Legalising dagga would almost double the number of accidents on South Africa’s roads and cost the country’s economy heavily, claims the Central Drug Authority (CDA), which is opposed to a recent high court judgment paving the way for the plant’s legal recreational use.
“There’s evidence to show marijuana inhibits a person’s ability to respond in an emergency,” CDA chairperson David Bayever said this week. “The number of reported incidents of road accidents in countries such as the United States, in states where recreational use has been legalised, has increased dramatically and that’s attributed to marijuana.”
Bayever said the authority plans to advise the social development department to appeal the judgment in the Western Cape High Court allowing the possession, use and cultivation of dagga in a private place.
“Obviously we will say that it [the judgment] is premature and it [the government] should appeal against it,” Bayever said.
Last week the court ruled that the right to privacy enshrined in section 14 (a) of the Constitution allows for the use, possession and cultivation of dagga in a person’s home. The judgment needs to be confirmed by the Constitutional Court and Parliament has two years to change the law.
This means that, although the judgment has been widely celebrated, dagga remains illegal.
But the leader of the Dagga Party, Jeremy Acton, is not satisfied with the judgment, although he appreciates that it provides some protection for dagga users and growers. “This judgment has put dagga right where it is needed, in the people’s gardens.”
But the party would also consider an appeal of the judgment to extend the protection to people who carry dagga on their person.
“We’re considering the appeal because we’re trying to look at how this helps us. The case of using it at home is fine, it’s a sanctuary. But the issue of carrying it on your person from one place to another still makes you open to a stop and search by police without a warrant,” Acton said.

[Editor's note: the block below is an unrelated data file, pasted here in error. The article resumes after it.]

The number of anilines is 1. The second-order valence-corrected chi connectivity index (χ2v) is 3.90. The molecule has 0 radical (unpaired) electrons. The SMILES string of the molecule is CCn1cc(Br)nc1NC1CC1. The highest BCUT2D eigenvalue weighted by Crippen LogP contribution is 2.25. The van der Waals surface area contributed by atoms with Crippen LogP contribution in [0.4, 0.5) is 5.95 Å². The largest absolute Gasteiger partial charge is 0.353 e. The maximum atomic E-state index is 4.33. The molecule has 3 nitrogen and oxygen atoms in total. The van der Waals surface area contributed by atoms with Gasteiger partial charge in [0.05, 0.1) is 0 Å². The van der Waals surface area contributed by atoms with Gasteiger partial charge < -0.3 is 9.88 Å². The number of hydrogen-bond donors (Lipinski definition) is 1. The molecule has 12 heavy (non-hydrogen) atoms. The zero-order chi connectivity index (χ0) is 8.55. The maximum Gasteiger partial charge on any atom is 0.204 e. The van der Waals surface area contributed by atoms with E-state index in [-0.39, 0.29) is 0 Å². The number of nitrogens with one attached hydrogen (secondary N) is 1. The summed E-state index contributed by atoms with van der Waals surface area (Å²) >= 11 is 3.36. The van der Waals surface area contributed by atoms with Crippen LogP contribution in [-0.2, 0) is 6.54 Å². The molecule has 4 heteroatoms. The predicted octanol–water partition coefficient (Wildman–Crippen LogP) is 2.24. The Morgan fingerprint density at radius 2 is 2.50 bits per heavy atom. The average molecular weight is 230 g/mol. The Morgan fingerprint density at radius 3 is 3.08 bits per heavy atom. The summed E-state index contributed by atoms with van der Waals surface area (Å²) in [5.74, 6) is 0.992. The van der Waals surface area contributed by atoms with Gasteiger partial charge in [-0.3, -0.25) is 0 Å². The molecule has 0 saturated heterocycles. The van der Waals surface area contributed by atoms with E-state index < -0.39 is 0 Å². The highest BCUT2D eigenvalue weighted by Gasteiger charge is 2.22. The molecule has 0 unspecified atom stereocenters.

Two years ago, the social development department commissioned the CDA to conduct research into the feasibility of making dagga partially legal, and how to integrate it into the formal economy. The organisation has not yet completed the research.
The CDA is more concerned about the harm caused by dagga, which it believes was not adequately considered in the high court judgment.
Among the risks, Bayever said, is the potential abuse of dagga by teenagers and children. He said South Africa has an underage drinking problem and legalising the use of dagga at home could worsen this.
“Here we have a judgment that says it’s alright for adults to use it, but how are we going to make sure that children don’t smoke it? As the public, we don’t have the necessary discipline to allow the judgment as it reads in its current state,” he said.
The other risks the CDA associates with smoking dagga include the evidence of the effect it has on the brain and claims that the active ingredient that causes cancer is found in dagga and its tar.
There’s also a cost to the economy, Bayever charged: “We need to consider the extent to which it is going to cost the economy based on carnage on our roads, rehabilitation of people being injured while high on dagga and the rehabilitation of people who become dependent on dagga.”